Image result for house or apartmentChoosing the type of accommodation you want to live in is also important. You’re main choices are House, Flat or Student Dorm. A house can usually be shared with a few of your friends, flats are more personal but possibly more expensive and a student dorm is similar to on campus. Research each and take your time before choosing.

Image result for billsBills can soon mount up. Living off campus can leave you open to a range of extra costs. Everything from Electricity to Broadband needs to be paid. Websites, such as uSwitch and GoCompare, can help you find the best deal in your area. It is important to explore all options to find the cheapest price. And make sure to avoid long contracts. You won’t be there all year!

That’s everything for this blog. Stay tuned for Part 2 tomorrow as well as a special blog exploring one of my projects over the summer and how my education at EHU has influenced my work.

And if you want more free and great information on any topic email [email protected] or leave a comment below and I will get back to you. If you want to suggest something to write about or want to be interviewed leave a comment below also and I will get back to you personally!

Pro’s of Living Away for Three Years!

So living away from home is a big deal when choosing which University to go to! You have to make sure you choose a University where you will enjoy the course and every other aspect of the Uni! One of the most important things is the accommodation if you have chosen to move away from home! This isn’t a decision you need to commit to for the full three years (if you live close enough to commute that is!), so don’t worry if you think you may change your mind for years 2 and 3!

So what are the pro’s of moving into halls in first year?!

  • Halls is sooo convenient for uni! Sometimes you don’t really value this until you move off campus- so enjoy it!
  • You can wake up later than you would it you decide to commute (you will be thankful on those frosty mornings!)
  • The cost for accommodation includes bills (something you might not get if you move into private accommodation).
  • This is one of the places where you’re likely to make some good friends for life!

And, is there any reason to move into a house in your second or third year? Here are the pro’s I found moving into private accommodation!

  • You can walk to and from uni, meaning your getting your steps in, keeping healthy when you might not be cooking (or ordering!) the ‘right’ things!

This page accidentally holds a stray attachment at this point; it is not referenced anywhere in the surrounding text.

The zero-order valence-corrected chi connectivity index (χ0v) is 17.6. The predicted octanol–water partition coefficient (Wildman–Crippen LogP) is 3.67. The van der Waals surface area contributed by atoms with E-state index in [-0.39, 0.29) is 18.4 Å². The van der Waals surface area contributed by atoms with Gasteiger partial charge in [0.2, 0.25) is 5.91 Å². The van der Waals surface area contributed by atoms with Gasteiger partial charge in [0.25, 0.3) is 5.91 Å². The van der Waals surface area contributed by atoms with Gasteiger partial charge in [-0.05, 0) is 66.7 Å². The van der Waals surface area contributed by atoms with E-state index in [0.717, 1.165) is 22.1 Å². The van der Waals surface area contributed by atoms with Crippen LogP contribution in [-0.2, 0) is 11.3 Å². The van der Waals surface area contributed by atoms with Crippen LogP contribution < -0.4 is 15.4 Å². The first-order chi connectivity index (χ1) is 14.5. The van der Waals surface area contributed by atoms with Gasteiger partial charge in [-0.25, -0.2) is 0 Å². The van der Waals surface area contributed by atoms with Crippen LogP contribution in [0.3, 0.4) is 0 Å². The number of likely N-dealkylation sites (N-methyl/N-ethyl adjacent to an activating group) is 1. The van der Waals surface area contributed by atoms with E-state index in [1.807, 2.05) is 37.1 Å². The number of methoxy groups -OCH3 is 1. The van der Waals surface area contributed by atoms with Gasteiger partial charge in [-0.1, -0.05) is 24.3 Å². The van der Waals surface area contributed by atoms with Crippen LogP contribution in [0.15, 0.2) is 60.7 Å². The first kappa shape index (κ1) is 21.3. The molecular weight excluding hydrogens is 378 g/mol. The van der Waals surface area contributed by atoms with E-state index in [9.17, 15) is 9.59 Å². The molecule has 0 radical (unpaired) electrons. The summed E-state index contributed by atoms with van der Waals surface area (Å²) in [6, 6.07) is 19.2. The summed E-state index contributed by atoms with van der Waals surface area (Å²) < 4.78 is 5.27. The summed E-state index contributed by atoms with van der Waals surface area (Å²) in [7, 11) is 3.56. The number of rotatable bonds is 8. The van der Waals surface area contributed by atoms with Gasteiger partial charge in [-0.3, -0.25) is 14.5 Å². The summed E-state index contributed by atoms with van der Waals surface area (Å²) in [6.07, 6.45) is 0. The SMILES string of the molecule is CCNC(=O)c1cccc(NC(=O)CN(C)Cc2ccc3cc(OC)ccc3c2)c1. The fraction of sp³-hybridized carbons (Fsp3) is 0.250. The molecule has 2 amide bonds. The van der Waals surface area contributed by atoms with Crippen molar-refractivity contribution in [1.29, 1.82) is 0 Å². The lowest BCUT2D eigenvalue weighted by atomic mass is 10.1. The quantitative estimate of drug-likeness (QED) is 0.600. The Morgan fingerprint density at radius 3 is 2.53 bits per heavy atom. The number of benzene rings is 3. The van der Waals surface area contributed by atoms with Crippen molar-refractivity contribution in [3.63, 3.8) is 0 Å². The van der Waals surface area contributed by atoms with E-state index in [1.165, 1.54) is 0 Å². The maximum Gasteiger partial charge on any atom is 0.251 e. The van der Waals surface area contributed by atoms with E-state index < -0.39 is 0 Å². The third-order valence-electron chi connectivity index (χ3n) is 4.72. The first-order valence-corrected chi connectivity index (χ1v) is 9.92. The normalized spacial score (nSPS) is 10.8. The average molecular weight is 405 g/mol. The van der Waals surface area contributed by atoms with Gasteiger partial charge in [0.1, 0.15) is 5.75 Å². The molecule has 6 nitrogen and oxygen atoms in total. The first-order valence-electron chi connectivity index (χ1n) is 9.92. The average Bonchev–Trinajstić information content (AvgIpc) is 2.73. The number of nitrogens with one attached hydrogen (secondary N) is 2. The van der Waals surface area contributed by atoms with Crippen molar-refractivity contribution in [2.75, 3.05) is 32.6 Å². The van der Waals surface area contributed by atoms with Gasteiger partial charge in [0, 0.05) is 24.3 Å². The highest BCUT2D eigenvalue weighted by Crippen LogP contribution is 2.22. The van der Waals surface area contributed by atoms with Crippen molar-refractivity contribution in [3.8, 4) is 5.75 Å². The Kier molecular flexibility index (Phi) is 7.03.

• You can choose who you live with, if that’s friends from your course or halls from first year!
  • You might even be lucky enough to have a washing machine in your house (posh!), instead of going to the launderette!
  • You can still have that independent lifestyle away from home.
  • If you move into Ormskirk you’re near to the night life! (No more three pound taxi fares!).

Either way, whatever you choose, make sure it’s the right decision for you!

Second and Third Year Accomodation

So it’s the time of year when every student in Year 1 and 2 is thinking about housing for the following year! You might think it’s too early to even think about next year as sometimes it’s difficult thinking about what to cook later on for tea! So where do you begin to look?

Before you even begin to look, you need to talk to the people you’re living with next year… choose these people wisely! When you discuss accommodation, you should decide how much you can all afford to pay per week, whether you want bills to be included and other important factors such as location etc. You should devise a list of questions to ask before you visit houses and take a good look at the contract before you sign up to anything or pay a deposit.

Each December the University publishes a housing list with available houses for the following year, you can arrange viewings and you can decide from there whether you like the house! This is not the only option as you can also look online for houses by searching for student properties in Ormskirk.

This is an exciting time and the quicker it is sorted the better it will be. Firstly, because you can relax! Secondly, as houses can go quickly and you don’t want to miss out on any opportunities.

So what is it like living off campus?

Living on campus in first year is great and this is where you’ll arguably make the majority of your friends- who you’ll probably end up living with in second year! Living at uni is what really gives you that independence to do what you want with your time without having to answer to anyone and responsibility to look after yourself!